IoT platform provider Golioth has raised $4.6 million in seed funding led by Blackhorn Ventures and Differential Ventures with participation from existing investors, Zetta Venture Partners, MongoDB Ventures and Lorimer Ventures. This brings the total funding for the three-year-old company to $7.1 million.
Golioth is an IoT platform built for hardware flexibility. Jonathan Beri, the founder and CEO, has worked at Nest, Particle, and at WeWork building connected hardware. He found existing IoT platforms limited hardware designers to a few standardized chips and boards that matched with the existing cloud providers. But if a company wanted to replace components or customize those boards, they would have to do some robust cloud engineering on their own to make the switch.
Golioth flips that model on its head, letting hardware designers pick and choose the elements they want and then taking the burden of making sure those are supported in the cloud. Current partners include Nordic Semiconductor, Infineon, NXP Semiconductor, Ubidots and others. With this funding, Beri said he plans to add support for more partners and build more reference designs, especially to help build use cases in the construction industry and for utilities. As part of this announcement, Golioth is launching a program to find 15 new design partners building solutions for the energy and utility sector, and 15 design partners building solutions for the construction industry.
Beri said that in the time he’s been operating the company he’s discovered that helping customers get from idea to pilot is a big leap, which is why the company has created reference designs that can provide about 90% of whatever a company might need. Then the customer can more easily handle the rest of the customization.
I’m impressed that an IoT company raised money in what is a tough funding environment if you’re not including generative AI in your deck. Beri said that efficiency — both internally at Golioth and externally by helping Goliath customers better use resources — helped convince venture firms to invest. Beri talked about customers that are using the IoT to save water or reduce their consumption of materials or fuel. With both a focus on economic efficiency and sustainability, Beri said Golioth has a story that resonates with investors today.
It’s also helpful that while Golioth is an IoT company, it’s not a hardware company. Middleware may not be sexy, but it is something that’s hard to do well, and can generate revenue at VC-friendly profit margins. “The fundraising environment was bad, especially if you have anything to do with hardware,” said Beri. “But our investors were really focused on resource efficiency, and that’s something we were able to raise on.”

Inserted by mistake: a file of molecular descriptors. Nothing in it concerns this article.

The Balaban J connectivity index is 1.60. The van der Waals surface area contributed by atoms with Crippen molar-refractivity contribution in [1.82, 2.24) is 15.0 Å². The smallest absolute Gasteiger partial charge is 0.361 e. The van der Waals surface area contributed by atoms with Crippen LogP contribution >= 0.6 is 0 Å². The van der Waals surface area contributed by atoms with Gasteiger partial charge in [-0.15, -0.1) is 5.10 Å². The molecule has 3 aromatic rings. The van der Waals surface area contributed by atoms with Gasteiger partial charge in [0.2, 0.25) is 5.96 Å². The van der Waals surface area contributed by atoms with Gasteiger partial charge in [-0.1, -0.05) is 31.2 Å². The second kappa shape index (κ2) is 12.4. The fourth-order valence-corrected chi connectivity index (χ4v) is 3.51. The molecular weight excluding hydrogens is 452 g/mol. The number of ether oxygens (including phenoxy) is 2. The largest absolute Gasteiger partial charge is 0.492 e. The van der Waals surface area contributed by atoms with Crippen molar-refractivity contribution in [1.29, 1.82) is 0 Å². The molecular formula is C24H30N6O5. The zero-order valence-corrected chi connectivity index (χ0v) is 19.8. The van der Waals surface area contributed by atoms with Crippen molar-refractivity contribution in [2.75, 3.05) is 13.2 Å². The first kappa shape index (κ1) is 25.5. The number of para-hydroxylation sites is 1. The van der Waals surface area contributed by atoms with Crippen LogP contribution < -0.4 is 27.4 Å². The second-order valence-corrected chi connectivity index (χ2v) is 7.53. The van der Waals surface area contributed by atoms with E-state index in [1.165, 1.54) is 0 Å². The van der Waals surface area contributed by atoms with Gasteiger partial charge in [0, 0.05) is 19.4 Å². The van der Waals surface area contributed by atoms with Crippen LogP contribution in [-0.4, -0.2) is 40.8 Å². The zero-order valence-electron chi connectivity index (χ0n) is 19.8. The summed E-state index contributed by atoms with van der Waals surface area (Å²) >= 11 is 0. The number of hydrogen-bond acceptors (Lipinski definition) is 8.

Golioth can build on existing partner and customer wins without spending a lot of capital up front, which also helped with raising the funding. This is a good thing, because the IoT is finally hitting the mainstream for many businesses and Golioth can take advantage of more customer interest. The growth of the IoT across less tech-savvy industries such as retail, waste management, utilities and construction has been slow going, but according to a Forrester report out late last week, 83% of U.S. businesses are investing in, or plan to invest in IoT solutions.
Forrester’s report highlights businesses using the IoT for better customer service followed by energy management and facilities management. Those latter two are likely related to the efficiency and sustainability goals that so inspired Golioth’s investors. The same push toward energy efficiency has also driven sales in companies like Schneider Electric and Rockwell Automation which have seen their smart building and smart manufacturing sales rise in the first quarter of 2023.
Big and small companies are finally feeling comfortable investing in IoT technology that can help them make better use of finite resources whether it’s because they have carbon goals to meet or they simply want to weather a recession. Golioth’s platform will help the folks responsible for building those IoT technologies do so quickly, without having to learn how to build cloud applications or manage them.